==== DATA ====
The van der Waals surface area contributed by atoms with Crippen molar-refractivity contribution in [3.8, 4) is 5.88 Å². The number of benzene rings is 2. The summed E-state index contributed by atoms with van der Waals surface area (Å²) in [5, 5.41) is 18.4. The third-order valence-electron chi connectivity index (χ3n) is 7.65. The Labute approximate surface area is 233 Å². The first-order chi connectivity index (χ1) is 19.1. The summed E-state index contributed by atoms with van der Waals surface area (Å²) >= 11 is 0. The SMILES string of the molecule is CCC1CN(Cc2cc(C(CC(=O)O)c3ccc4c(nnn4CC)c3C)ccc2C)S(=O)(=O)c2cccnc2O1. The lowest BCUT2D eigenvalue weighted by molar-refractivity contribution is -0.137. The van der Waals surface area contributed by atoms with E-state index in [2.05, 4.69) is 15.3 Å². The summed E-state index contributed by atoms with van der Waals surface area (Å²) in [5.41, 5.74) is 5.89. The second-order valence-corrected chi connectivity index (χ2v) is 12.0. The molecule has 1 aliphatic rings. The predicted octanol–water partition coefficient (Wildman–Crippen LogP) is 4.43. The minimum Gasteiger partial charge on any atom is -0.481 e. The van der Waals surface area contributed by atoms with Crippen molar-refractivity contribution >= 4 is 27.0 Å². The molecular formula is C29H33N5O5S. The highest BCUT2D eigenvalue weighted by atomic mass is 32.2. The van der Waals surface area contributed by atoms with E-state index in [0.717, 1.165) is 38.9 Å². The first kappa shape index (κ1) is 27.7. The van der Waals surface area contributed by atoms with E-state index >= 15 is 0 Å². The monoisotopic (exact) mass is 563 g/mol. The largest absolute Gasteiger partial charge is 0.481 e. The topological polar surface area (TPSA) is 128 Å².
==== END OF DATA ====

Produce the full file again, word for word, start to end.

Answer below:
The van der Waals surface area contributed by atoms with Crippen molar-refractivity contribution in [3.8, 4) is 5.88 Å². The number of benzene rings is 2. The summed E-state index contributed by atoms with van der Waals surface area (Å²) in [5, 5.41) is 18.4. The third-order valence-electron chi connectivity index (χ3n) is 7.65. The Labute approximate surface area is 233 Å². The first-order chi connectivity index (χ1) is 19.1. The summed E-state index contributed by atoms with van der Waals surface area (Å²) >= 11 is 0. The SMILES string of the molecule is CCC1CN(Cc2cc(C(CC(=O)O)c3ccc4c(nnn4CC)c3C)ccc2C)S(=O)(=O)c2cccnc2O1. The lowest BCUT2D eigenvalue weighted by molar-refractivity contribution is -0.137. The van der Waals surface area contributed by atoms with E-state index in [2.05, 4.69) is 15.3 Å². The summed E-state index contributed by atoms with van der Waals surface area (Å²) in [5.41, 5.74) is 5.89. The second-order valence-corrected chi connectivity index (χ2v) is 12.0. The molecule has 1 aliphatic rings. The predicted octanol–water partition coefficient (Wildman–Crippen LogP) is 4.43. The minimum Gasteiger partial charge on any atom is -0.481 e. The van der Waals surface area contributed by atoms with Crippen molar-refractivity contribution >= 4 is 27.0 Å². The molecular formula is C29H33N5O5S. The highest BCUT2D eigenvalue weighted by atomic mass is 32.2. The van der Waals surface area contributed by atoms with E-state index in [0.717, 1.165) is 38.9 Å². The first kappa shape index (κ1) is 27.7. The van der Waals surface area contributed by atoms with E-state index >= 15 is 0 Å². The monoisotopic (exact) mass is 563 g/mol. The largest absolute Gasteiger partial charge is 0.481 e. The topological polar surface area (TPSA) is 128 Å².